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Industry, opponents both concerned about changes to FERC's gas pipeline policy

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Industry, opponents both concerned about changes to FERC's gas pipeline policy

The Federal Energy Regulatory Commission's announcement that it will review an 18-year-old policy has prompted both the pipeline industry and its opponents to worry what changes it might bring to the commission's natural gas pipeline review process.

Chairman Kevin McIntyre said at the commission's monthly meeting Dec. 21 that FERC would review the 1999 Policy Statement on Certification of New Interstate natural Gas Pipeline Facilities to "take another look at the way in which we assess the value and the viability of our pipeline applications." The commission's approaches to assessing the need for proposed pipeline projects and their environmental impacts would be on the table. FERC said it will collect input from all stakeholder groups.

Rob Rains and Whitney Stanco with the public policy research firm Washington Analysis LLC said in an alert titled "Will this help or hurt?" that the review could result in FERC asking pipeline developers to coordinate to avoid redundant infrastructure, a concern of both project opponents and Democratic Commissioner Cheryl LaFleur. She was joined during the meeting by Commissioner Richard Glick, also a Democrat, in supporting the review.

On one hand, the analysts said the review might also allow FERC to look for ways to avoid situations that threaten pipeline projects' journey to active status.

But on the other hand, "[T]his effort may ultimately yield more ways for pipeline opponents to challenge project approvals, but the odds of successfully preventing a pipeline approval should remain low," they said.

These alternate possibilities have caused concern among stakeholders at opposite ends of the debate over fossil fuel transportation infrastructure. The pipeline industry, which has supported legislative efforts to stop what it sees as stalling actions by opponents and states in the review of pipeline projects, did not see the FERC policy review as helpful.

"We believe that it will be demonstrated that the 1999 policy statement has withstood the test of time quite well," Interstate Natural Gas Association of America CEO Donald Santa said in a statement after the FERC announcement. Santa said criteria in the policy statement provide the commission with a "robust framework" to evaluate proposed pipelines.

For those fighting against pipeline projects, the FERC announcement "should not be any more welcome than the recent restoration of a quorum," Maya van Rossum, the leader of the Delaware Riverkeeper Network, said in an interview. A quorum is the minimum of three of five commissioners needed to vote on major business, including pipeline certificates, and FERC reclaimed quorum in August after six months with fewer than three commissioners.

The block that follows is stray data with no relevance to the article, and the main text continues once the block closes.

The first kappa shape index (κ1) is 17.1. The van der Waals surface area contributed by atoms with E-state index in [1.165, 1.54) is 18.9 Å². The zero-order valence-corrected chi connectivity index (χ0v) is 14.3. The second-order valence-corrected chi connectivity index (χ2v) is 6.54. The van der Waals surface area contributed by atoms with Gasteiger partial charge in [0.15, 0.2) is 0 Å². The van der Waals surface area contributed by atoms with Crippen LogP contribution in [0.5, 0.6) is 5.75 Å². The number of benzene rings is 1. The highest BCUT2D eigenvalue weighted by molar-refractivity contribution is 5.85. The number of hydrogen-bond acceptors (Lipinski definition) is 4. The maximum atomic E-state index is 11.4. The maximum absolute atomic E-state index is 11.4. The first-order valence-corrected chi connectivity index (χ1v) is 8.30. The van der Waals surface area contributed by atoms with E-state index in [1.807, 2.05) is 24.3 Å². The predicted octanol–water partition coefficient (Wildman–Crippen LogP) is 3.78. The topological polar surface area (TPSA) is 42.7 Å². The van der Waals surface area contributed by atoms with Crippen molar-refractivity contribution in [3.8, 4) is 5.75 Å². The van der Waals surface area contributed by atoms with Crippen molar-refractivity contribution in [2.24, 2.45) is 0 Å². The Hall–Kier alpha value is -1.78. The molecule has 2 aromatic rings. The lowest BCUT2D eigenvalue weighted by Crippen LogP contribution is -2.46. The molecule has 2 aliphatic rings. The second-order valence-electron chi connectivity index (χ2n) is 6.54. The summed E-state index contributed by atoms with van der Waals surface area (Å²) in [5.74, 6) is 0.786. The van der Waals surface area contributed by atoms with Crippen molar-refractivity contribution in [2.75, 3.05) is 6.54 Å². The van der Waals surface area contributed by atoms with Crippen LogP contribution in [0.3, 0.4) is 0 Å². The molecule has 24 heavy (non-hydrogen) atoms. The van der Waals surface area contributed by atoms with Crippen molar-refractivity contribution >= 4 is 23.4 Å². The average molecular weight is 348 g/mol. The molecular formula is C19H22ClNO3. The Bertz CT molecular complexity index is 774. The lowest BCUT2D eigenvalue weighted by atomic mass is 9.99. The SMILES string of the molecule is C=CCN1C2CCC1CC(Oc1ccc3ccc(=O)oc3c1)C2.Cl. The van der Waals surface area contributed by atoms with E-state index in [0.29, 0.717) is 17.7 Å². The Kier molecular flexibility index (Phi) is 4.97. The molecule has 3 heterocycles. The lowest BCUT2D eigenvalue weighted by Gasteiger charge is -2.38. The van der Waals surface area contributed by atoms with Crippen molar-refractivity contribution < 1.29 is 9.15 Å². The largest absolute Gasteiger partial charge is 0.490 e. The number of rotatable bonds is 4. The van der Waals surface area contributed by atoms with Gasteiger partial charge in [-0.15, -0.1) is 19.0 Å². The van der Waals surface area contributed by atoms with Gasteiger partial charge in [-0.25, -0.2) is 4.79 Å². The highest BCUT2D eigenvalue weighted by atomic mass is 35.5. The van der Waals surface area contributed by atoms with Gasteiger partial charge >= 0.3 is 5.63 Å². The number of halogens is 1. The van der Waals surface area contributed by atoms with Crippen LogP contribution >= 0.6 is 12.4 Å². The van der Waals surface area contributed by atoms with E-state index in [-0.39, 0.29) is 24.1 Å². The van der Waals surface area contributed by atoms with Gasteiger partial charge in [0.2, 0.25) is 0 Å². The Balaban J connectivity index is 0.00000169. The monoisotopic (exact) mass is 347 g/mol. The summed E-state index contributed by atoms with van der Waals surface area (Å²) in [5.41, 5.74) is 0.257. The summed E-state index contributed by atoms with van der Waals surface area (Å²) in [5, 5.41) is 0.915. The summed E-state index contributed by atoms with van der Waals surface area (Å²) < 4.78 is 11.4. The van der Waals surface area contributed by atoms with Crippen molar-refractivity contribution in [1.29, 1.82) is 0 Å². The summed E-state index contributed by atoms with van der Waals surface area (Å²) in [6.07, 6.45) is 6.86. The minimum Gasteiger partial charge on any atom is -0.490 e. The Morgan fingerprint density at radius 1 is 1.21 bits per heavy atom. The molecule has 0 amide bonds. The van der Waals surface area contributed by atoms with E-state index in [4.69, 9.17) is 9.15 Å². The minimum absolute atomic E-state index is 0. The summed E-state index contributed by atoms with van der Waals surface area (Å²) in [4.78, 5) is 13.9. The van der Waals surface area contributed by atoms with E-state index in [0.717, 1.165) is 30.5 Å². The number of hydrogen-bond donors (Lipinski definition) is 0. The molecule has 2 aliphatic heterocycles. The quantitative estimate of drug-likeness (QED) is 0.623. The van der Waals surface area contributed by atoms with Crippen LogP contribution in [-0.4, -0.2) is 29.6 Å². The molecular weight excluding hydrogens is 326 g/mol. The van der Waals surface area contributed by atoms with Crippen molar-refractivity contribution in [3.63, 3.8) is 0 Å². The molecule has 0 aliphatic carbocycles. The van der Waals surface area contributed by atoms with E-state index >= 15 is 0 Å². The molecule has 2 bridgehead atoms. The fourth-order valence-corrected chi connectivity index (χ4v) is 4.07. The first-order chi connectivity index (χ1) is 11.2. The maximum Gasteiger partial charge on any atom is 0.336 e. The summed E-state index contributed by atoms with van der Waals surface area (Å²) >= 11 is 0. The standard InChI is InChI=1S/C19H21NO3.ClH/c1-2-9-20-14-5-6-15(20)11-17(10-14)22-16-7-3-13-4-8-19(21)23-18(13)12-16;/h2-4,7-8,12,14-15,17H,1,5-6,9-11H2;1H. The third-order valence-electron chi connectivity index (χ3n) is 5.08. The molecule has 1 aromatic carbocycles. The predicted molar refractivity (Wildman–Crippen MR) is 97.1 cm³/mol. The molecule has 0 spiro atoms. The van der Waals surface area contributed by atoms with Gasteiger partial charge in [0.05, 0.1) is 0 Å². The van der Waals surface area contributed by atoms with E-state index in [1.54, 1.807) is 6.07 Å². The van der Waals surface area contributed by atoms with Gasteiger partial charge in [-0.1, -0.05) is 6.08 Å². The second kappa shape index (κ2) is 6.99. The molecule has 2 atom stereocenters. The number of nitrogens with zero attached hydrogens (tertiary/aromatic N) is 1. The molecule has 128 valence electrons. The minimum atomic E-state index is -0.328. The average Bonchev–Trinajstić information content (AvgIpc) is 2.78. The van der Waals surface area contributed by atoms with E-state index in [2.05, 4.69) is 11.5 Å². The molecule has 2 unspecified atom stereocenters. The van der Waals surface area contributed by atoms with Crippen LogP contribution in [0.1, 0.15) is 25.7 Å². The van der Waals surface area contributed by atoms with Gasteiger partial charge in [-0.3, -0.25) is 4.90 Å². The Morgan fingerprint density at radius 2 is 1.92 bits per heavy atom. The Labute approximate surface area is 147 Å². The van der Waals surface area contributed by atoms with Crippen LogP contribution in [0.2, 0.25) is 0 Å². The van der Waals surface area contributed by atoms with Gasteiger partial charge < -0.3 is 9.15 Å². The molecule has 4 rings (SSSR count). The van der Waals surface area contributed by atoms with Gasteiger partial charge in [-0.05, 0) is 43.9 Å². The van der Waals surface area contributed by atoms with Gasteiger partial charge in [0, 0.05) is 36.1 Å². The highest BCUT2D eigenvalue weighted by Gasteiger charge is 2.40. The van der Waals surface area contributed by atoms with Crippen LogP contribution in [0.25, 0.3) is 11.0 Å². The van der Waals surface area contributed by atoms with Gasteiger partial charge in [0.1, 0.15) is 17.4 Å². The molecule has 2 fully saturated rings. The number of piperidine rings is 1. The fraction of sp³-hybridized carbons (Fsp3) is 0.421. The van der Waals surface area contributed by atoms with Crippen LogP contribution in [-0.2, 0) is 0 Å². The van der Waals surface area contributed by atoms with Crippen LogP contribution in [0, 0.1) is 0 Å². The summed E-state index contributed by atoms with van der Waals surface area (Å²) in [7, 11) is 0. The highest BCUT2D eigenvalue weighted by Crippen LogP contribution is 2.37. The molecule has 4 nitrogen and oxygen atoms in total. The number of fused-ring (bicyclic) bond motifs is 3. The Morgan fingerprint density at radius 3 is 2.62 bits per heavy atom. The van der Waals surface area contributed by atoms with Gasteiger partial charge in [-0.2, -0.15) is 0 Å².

Delaware Riverkeeper has led legal challenges to FERC and its decisions. According to van Rossum, FERC is likely to try to undermine the reviews of states like New York, which has blocked permits for gas pipeline projects that have already received FERC approval. FERC is also likely to roll back extra greenhouse gas emissions reviews that have been mandated in one case by a federal appeals court, she said.

"Further, while some point to Commissioner LaFleur's recent dissent, when one looks at her entire history and even the specifics of that particular decision, there is no reason to believe she in any way doubts FERC's abuse of its power and authority over the years," van Rossum said. "Indeed, even the recent statements of concern by Commissioner [Norman] Bay only came when he was on his way out the door."

LaFleur dissented from recent approvals of the $5.1 billion Atlantic Coast and $3.7 billion Mountain Valley pipelines, saying the commission should have done more to ensure that environmental impacts were balanced with economic need for the two Appalachian pipeline projects. Her recommendation that the commission use evidence other than precedent agreements between pipelines and potential customers to establish the need for such projects was similar to one that Bay made as he left the commission in February. Pipeline opponents such as the Sierra Club have cited LaFleur's and Bay's comments in subsequent challenges.